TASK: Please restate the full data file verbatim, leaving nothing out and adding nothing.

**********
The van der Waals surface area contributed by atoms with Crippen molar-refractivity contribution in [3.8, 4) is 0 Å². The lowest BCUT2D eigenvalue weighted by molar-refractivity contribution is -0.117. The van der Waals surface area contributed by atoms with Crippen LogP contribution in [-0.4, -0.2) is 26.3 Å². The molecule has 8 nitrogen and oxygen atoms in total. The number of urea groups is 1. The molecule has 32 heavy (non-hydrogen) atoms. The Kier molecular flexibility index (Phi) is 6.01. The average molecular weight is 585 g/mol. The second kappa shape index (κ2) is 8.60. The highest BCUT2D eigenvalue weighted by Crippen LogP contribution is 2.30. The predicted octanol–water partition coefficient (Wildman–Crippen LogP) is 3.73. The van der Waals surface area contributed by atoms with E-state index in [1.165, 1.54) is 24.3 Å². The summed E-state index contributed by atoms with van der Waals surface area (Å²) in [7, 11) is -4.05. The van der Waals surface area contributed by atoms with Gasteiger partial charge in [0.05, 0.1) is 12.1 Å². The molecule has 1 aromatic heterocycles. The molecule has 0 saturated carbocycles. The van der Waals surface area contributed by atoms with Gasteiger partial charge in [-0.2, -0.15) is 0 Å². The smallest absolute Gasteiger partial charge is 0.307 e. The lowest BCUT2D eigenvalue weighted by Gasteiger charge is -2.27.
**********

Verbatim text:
The van der Waals surface area contributed by atoms with Crippen molar-refractivity contribution in [3.8, 4) is 0 Å². The lowest BCUT2D eigenvalue weighted by molar-refractivity contribution is -0.117. The van der Waals surface area contributed by atoms with Crippen LogP contribution in [-0.4, -0.2) is 26.3 Å². The molecule has 8 nitrogen and oxygen atoms in total. The number of urea groups is 1. The molecule has 32 heavy (non-hydrogen) atoms. The Kier molecular flexibility index (Phi) is 6.01. The average molecular weight is 585 g/mol. The second kappa shape index (κ2) is 8.60. The highest BCUT2D eigenvalue weighted by Crippen LogP contribution is 2.30. The predicted octanol–water partition coefficient (Wildman–Crippen LogP) is 3.73. The van der Waals surface area contributed by atoms with E-state index in [1.165, 1.54) is 24.3 Å². The summed E-state index contributed by atoms with van der Waals surface area (Å²) in [7, 11) is -4.05. The van der Waals surface area contributed by atoms with Gasteiger partial charge in [0.05, 0.1) is 12.1 Å². The molecule has 1 aromatic heterocycles. The molecule has 0 saturated carbocycles. The van der Waals surface area contributed by atoms with Gasteiger partial charge in [-0.2, -0.15) is 0 Å². The smallest absolute Gasteiger partial charge is 0.307 e. The lowest BCUT2D eigenvalue weighted by Gasteiger charge is -2.27.